Spark Therapeutics, a member of the Roche Group, and CombiGene announced the signing of an exclusive collaboration and licensing agreement for CombiGene’s CG01 project, a gene therapy which aims to treat drug resistant focal epilepsy.
The agreement provides Spark Therapeutics with an exclusive, worldwide licence to develop, manufacture, and commercialise CG01. CombiGene will continue to execute certain aspects of the preclinical programme in collaboration with Spark Therapeutics.
Epilepsy is a major global medical problem and CG01 is a unique gene therapy candidate aimed at this large patient population.
New approved ex vivo treatment
In February of this year, it was reported that the NHS had struck a confidential deal for what is thought to be the most expensive drug developed to date. Orchard Therapeutics’ gene therapy Libmeldy™ is used to treat an extremely rare condition, metachromatic leukodystrophy (MLD), which causes severe damage to a child’s nervous system and organs. Around five babies are born with the disorder in England every year.
MLD is a rare inherited disorder in which there is a mutation in a gene needed to make an enzyme called arylsulfatase A (ARSA), which breaks down substances called sulfatides. As a result, sulfatides build up and damage the nervous system and other organs, causing symptoms such as walking difficulties, gradual mental deterioration, and eventual death.
The active substance in Libmeldy™ is stem cells (CD34+ cells), derived from the patient’s own bone marrow or blood, that have been modified via a lentiviral vector to contain a copy of the gene to make ARSA and can then divide to produce other sorts of blood cells. The one-off treatment has a list price of £2.8 million but can be offered on the NHS after the health service negotiated a confidential discount.
New clinical trials
LEXEO Therapeutics, a clinical-stage gene therapy company advancing a diverse pipeline of AAV-based gene therapy candidates for genetically defined cardiovascular and central nervous system diseases, announced that the United States’ Food and Drug Administration (FDA) cleared its Investigational New Drug (IND) application for LX2006. LX2006 is an AAV-based gene therapy candidate designed to intravenously deliver a functional frataxin gene for the treatment of Friedreich’s ataxia cardiomyopathy via restoration of mitochondrial function in myocardial cells.
uniQure announced the dosing of the first two patients in its European clinical trial of AMT-130, a potential one-time gene therapy approach for the treatment of Huntington’s disease. The clinical trial is taking place at several sites in Poland, the UK, and Germany. AMT-130 is uniQure’s first central nervous system focused gene therapy product consisting of an AAV5 vector carrying an artificial micro-RNA specifically tailored to silence the huntingtin gene. Using AAV vectors to deliver micro-RNAs directly to the brain for non-selective knockdown of the huntingtin gene represents a highly innovative and promising approach to treating devastating Huntington’s disease.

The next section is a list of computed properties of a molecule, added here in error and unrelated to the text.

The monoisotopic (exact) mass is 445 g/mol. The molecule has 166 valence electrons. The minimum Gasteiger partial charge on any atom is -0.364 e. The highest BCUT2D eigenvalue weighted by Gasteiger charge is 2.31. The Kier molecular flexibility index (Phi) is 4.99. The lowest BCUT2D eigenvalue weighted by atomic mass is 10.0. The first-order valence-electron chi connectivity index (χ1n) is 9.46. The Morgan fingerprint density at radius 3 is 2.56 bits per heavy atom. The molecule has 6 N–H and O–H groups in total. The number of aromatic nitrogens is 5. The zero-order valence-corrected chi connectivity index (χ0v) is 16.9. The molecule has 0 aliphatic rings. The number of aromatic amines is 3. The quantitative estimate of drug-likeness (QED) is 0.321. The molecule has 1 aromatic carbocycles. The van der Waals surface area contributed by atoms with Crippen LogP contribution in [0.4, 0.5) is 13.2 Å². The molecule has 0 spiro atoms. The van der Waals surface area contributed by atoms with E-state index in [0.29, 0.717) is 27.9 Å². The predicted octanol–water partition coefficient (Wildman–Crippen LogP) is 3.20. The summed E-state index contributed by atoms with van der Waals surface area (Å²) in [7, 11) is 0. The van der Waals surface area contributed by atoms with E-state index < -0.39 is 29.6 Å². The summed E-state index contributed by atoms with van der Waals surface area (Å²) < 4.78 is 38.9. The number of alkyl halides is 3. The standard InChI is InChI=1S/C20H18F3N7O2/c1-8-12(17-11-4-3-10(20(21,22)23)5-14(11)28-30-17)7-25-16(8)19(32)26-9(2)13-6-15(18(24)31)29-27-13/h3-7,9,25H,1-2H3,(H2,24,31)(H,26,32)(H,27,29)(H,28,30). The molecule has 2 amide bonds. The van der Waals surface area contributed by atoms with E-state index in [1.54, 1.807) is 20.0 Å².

SwanBio Therapeutics, a gene therapy company advancing AAV-based therapies for the treatment of genetically defined neurological conditions, announced that its IND application for its lead candidate, SBT101 for the treatment of adrenomyeloneuropathy (AMN), was cleared by the FDA. SBT101 is the first AAV-based gene therapy in development specifically designed for people living with AMN, an adult-onset degenerative spinal cord disease caused by mutations in the ABCD1 gene.
Cell therapy news
Chimeric antigen receptor (CAR) T-cell therapy works by genetically engineering an individual’s T-cells to recognise and destroy cancer cells.
In February 2022, it was reported in Nature that two of the first patients to be treated with such therapy still possess cancer-killing cells a decade later with no sign of their illness returning. Both patients were suffering from chronic lymphocytic leukaemia when they had CAR T-cell therapy in 2010, and achieved complete remission within months of treatment, meaning all signs and symptoms of their leukaemia disappeared. When the researchers examined the patients’ blood, they could still identify CAR T-cells that were capable of proliferating and killing cancer cells. This promising finding suggests CAR T-cell therapy may constitute a “cure” for certain blood cancers.
Kirsty Dolphin, Partner - Venner Shipley LLP
Ellie Dykes - Marketing & Business Development Executive, Venner Shipley LLP